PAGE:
Of course I did. Jon Miller was the ESPN play-by-play man. His partner, soon to be dining at The Butcher Shop thanks to my incomparable reservation skills, was the aforementioned “Hall of Famer” Joe Morgan. They’re now in their twentieth season of doing Sunday Night Baseball, but that season was only their second. J and I had been huge fans, watching hours of ESPN baseball coverage. We watched Commissioner Giamatti suspend Pete Rose for life the way others might only watch the State of the Union address. I was excited to shuttle a sports celebrity, even if he weren’t a player or a former player. It was better than sitting by the coolers and making sure we had enough cold Crystal Geyser available at all times.
Just as the producer handed me the keys to the network’s rental sedan, however, I caught sight of Karen approaching. I was surprised to see her, and I didn’t know what to make of it at first glance, but I quickly took note of the unhappy expression on her face, and then I remembered clearly that I had forgotten to put her keys back in the house that morning. She’d left them in my car the night before, when we’d returned to her house from a movie. She’d reminded me twice as I was getting dressed, remember the keys, put back her keys, but she was half asleep and didn’t follow up. And, like an early onset Alzheimer’s patient, I’d forgotten about them. I was simply too excited by the ESPN gig, I guessed, and it must have blotted out my short-term memory. I tried to use this as an excuse, but Karen would hear none of it. She let me have it right there in front of several amused crew members: how irresponsible and selfish I was, how I didn’t listen to her, how immature I was in that respect, and how her roommate was going to be late for an important engagement because she’d had to give Karen a ride to the stadium and back.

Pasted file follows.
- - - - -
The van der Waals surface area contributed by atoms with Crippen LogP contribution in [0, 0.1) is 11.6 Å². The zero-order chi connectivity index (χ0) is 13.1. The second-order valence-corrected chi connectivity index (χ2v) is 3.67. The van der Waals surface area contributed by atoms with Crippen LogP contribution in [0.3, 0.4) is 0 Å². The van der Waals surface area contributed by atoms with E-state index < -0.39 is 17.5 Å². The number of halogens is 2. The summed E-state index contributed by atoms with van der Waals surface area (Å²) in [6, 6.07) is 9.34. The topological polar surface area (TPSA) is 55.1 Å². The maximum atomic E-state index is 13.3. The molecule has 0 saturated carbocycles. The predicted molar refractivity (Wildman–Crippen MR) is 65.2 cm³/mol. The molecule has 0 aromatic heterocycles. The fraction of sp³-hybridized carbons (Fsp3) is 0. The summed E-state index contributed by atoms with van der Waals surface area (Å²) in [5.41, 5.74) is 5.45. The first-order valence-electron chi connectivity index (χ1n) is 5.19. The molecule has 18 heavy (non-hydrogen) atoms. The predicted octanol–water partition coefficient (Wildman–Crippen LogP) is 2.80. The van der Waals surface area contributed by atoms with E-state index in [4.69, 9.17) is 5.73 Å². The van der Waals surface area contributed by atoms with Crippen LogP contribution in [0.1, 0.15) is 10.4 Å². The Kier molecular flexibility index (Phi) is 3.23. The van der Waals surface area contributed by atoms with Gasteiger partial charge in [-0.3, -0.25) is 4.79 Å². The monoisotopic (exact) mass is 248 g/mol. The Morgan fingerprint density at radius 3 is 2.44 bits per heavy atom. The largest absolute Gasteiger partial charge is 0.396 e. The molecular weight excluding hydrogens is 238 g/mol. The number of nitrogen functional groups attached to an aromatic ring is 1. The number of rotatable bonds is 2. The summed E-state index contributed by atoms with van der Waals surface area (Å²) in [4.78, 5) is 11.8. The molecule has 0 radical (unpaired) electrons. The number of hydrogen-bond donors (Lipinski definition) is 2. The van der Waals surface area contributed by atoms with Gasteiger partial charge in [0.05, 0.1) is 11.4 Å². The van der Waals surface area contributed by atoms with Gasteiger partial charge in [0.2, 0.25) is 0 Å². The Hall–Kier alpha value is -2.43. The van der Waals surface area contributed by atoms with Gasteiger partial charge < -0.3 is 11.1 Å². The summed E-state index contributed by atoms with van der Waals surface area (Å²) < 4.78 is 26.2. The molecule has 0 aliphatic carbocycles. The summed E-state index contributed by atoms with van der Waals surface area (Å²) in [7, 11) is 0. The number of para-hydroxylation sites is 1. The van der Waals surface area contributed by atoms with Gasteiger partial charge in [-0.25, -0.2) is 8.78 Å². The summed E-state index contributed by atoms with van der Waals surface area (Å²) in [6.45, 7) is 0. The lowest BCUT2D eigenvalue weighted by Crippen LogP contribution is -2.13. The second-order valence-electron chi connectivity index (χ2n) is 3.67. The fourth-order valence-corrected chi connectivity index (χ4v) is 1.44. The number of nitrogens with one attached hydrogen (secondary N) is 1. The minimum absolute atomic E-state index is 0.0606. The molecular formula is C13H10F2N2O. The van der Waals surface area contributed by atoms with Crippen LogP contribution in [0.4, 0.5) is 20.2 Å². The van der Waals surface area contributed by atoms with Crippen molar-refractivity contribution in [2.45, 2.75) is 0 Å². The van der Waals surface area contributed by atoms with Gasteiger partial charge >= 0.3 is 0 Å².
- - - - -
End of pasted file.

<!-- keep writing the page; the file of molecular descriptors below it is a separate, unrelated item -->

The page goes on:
Brought down to size publicly, I couldn’t really disagree with her either, and it was more than this incident. Since my night of infidelity with Cat months earlier, and then my reunion with Karen a few days later, where I’d told her it was all me, that I had to try harder, that I would…well, in reality, I hadn’t tried. We’d quickly reverted to old form, I know I certainly had. I’d made no attempt to try a “real” job or graduate school or anything else that would reassure Karen that I had a semblance of direction and/or a plan for the future (I was on unemployment, much to Karen’s dismay, when my friend in L.A. had called with this opportunity). I had as much of a plan as those naive “explorers” one hears stories about in school, who embarked on grand voyages with incorrect maps and romantic dreams, and who more often than not ended up stranded in the desert or on the ice or castaway on some uncharted island, eating beetle carcasses and rat tails, or their own shoes, and then each other. Which, I believed at that moment, Karen and I were finally in the process of doing. That’s what all young love does eventually, doesn’t it? Consume itself?
“I’m just sick of this bullsh-t,” she concluded. “I’m through with it. Grow up already.”